However, even more reassuring is a survival story in which the awesome power of human kindness and helpfulness prevails.

Such is the case with the story of Susan Kuhns.

Susan, a well-know health practitioner in Pagosa Springs, was involved in a near-drowning incident July 2. The fact she survived is astonishing - as is the incredible help she received from others.

Over the Fourth of July weekend, Susan and her family took a vacation to Lake San Cristobal, a few miles south of Lake City in the Gunnison National Forest. They brought with them various canoes and dinghies, and Susan brought along her sea kayak.

The family camped near a river several miles from the lake.

For Susan, the details of the accident are vague; she was given Versed, a sedative administered before surgical procedures. The drug causes memory loss; therefore, she has no recollection of the accident.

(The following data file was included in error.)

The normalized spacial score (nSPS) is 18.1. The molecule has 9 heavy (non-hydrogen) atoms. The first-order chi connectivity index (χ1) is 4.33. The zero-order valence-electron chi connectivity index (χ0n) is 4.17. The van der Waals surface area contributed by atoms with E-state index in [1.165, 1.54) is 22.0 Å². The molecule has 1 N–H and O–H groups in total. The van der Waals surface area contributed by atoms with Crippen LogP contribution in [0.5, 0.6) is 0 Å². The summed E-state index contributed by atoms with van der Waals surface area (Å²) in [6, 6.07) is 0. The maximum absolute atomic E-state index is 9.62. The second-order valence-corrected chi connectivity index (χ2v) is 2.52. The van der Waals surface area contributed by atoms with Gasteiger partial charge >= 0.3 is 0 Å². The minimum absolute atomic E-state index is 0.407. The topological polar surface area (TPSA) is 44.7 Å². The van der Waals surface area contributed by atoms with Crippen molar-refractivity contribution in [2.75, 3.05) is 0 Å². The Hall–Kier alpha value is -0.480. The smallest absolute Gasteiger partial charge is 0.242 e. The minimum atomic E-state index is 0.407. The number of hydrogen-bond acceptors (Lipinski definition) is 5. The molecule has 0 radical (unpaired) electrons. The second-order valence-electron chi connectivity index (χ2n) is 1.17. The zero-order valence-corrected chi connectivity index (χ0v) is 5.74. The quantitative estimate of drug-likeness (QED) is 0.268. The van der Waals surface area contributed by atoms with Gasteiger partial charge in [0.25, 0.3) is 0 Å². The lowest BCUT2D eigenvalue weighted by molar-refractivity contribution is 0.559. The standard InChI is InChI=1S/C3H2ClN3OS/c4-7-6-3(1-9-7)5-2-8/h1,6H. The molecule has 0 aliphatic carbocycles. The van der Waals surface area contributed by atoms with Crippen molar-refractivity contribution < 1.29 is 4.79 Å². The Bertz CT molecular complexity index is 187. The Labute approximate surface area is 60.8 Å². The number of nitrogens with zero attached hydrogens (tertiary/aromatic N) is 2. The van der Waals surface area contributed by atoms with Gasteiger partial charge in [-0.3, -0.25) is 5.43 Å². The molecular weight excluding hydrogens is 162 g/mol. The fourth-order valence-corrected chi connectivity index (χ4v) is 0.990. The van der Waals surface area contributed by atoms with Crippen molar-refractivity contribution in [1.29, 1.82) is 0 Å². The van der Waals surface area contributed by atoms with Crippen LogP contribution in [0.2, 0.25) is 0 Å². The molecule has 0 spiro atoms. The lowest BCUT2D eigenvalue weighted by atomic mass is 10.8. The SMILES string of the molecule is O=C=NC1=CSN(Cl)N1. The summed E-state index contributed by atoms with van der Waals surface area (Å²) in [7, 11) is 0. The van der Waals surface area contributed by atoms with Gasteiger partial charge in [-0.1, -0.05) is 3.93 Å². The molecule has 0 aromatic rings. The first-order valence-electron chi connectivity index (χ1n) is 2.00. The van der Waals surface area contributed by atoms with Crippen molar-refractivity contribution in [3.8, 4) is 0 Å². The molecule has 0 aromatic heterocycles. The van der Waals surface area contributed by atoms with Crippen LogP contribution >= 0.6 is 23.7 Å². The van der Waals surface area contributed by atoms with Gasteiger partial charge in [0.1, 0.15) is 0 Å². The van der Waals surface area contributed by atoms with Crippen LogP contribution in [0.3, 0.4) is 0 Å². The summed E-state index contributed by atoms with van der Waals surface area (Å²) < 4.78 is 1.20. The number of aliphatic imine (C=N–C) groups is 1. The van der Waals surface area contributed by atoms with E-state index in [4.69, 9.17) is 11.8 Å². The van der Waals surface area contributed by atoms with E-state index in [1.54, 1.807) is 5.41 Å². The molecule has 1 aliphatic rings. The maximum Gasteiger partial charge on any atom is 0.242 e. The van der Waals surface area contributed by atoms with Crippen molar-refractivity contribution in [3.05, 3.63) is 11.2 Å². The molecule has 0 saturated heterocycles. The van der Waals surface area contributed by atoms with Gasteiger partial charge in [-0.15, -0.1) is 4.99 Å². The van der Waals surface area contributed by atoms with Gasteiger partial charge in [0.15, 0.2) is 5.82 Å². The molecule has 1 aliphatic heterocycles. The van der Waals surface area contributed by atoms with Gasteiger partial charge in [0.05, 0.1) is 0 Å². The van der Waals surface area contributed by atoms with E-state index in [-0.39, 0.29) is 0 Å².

However, with the tales recounted to her by family members, Susan was able to reconstruct the story.

Her brothers-in-law came around a bend in the river to find her kayak upside-down in the river, wedged into a submerged stump. The front of the kayak was bent at a right angle from where it had struck the stump.

And then they saw Susan. All they could see was her thigh sticking out of the water; she was trapped underneath it. She said the current of the river was so strong the men could barely stand up in the water, let alone extract her from the kayak. Yet, somehow, they managed to get her out.

"It's pretty amazing," said Susan. "It must have been an adrenaline rush, like when people lift cars off of children."

Susan had no pulse and was not breathing when her brothers-in-law got her out of the water. John, who knows CPR, immediately began trying to resuscitate Susan while Rod ran back to the campsite for help.

"He ran into my niece riding her bicycle around the campsite. So he grabbed her little pink bike and began riding back. He met my sister, his wife, on the trail. He told her 'Sue's drowned. We need to get help.'"

Since the family was camping in such a remote location, there was no cell phone service to call an ambulance.